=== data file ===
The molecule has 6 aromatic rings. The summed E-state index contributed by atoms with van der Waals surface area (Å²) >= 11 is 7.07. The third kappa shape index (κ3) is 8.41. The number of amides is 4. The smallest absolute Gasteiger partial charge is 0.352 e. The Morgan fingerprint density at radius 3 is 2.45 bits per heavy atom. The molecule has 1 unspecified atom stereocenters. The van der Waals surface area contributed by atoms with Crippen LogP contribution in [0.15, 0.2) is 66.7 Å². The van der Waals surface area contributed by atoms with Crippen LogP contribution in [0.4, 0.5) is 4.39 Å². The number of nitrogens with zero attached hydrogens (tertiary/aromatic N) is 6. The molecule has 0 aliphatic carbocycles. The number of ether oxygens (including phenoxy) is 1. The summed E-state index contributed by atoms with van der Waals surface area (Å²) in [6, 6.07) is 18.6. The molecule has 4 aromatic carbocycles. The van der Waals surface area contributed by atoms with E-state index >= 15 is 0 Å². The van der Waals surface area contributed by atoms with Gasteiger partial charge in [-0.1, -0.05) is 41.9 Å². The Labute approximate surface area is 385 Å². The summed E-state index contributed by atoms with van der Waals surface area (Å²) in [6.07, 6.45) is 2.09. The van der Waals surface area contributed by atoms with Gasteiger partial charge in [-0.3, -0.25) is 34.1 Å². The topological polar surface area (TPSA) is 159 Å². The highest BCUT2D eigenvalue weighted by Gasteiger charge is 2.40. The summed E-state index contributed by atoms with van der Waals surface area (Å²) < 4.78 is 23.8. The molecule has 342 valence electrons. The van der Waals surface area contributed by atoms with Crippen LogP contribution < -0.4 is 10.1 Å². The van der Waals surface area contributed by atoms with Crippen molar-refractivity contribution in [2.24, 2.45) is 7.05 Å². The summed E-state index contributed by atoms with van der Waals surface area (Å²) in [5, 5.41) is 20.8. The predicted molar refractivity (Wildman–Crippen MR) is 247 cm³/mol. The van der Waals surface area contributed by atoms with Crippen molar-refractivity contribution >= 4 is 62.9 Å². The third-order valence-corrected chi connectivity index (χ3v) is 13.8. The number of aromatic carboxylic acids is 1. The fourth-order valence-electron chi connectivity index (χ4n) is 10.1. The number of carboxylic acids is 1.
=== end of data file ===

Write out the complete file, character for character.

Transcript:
The molecule has 6 aromatic rings. The summed E-state index contributed by atoms with van der Waals surface area (Å²) >= 11 is 7.07. The third kappa shape index (κ3) is 8.41. The number of amides is 4. The smallest absolute Gasteiger partial charge is 0.352 e. The Morgan fingerprint density at radius 3 is 2.45 bits per heavy atom. The molecule has 1 unspecified atom stereocenters. The van der Waals surface area contributed by atoms with Crippen LogP contribution in [0.15, 0.2) is 66.7 Å². The van der Waals surface area contributed by atoms with Crippen LogP contribution in [0.4, 0.5) is 4.39 Å². The number of nitrogens with zero attached hydrogens (tertiary/aromatic N) is 6. The molecule has 0 aliphatic carbocycles. The number of ether oxygens (including phenoxy) is 1. The summed E-state index contributed by atoms with van der Waals surface area (Å²) in [6, 6.07) is 18.6. The molecule has 4 aromatic carbocycles. The van der Waals surface area contributed by atoms with E-state index >= 15 is 0 Å². The van der Waals surface area contributed by atoms with Gasteiger partial charge in [-0.1, -0.05) is 41.9 Å². The Labute approximate surface area is 385 Å². The summed E-state index contributed by atoms with van der Waals surface area (Å²) in [6.07, 6.45) is 2.09. The van der Waals surface area contributed by atoms with Gasteiger partial charge in [-0.3, -0.25) is 34.1 Å². The topological polar surface area (TPSA) is 159 Å². The highest BCUT2D eigenvalue weighted by Gasteiger charge is 2.40. The summed E-state index contributed by atoms with van der Waals surface area (Å²) < 4.78 is 23.8. The molecule has 342 valence electrons. The van der Waals surface area contributed by atoms with Crippen LogP contribution < -0.4 is 10.1 Å². The van der Waals surface area contributed by atoms with Crippen molar-refractivity contribution in [2.24, 2.45) is 7.05 Å². The summed E-state index contributed by atoms with van der Waals surface area (Å²) in [5, 5.41) is 20.8. The predicted molar refractivity (Wildman–Crippen MR) is 247 cm³/mol. The van der Waals surface area contributed by atoms with Crippen molar-refractivity contribution >= 4 is 62.9 Å². The third-order valence-corrected chi connectivity index (χ3v) is 13.8. The number of aromatic carboxylic acids is 1. The fourth-order valence-electron chi connectivity index (χ4n) is 10.1. The number of carboxylic acids is 1.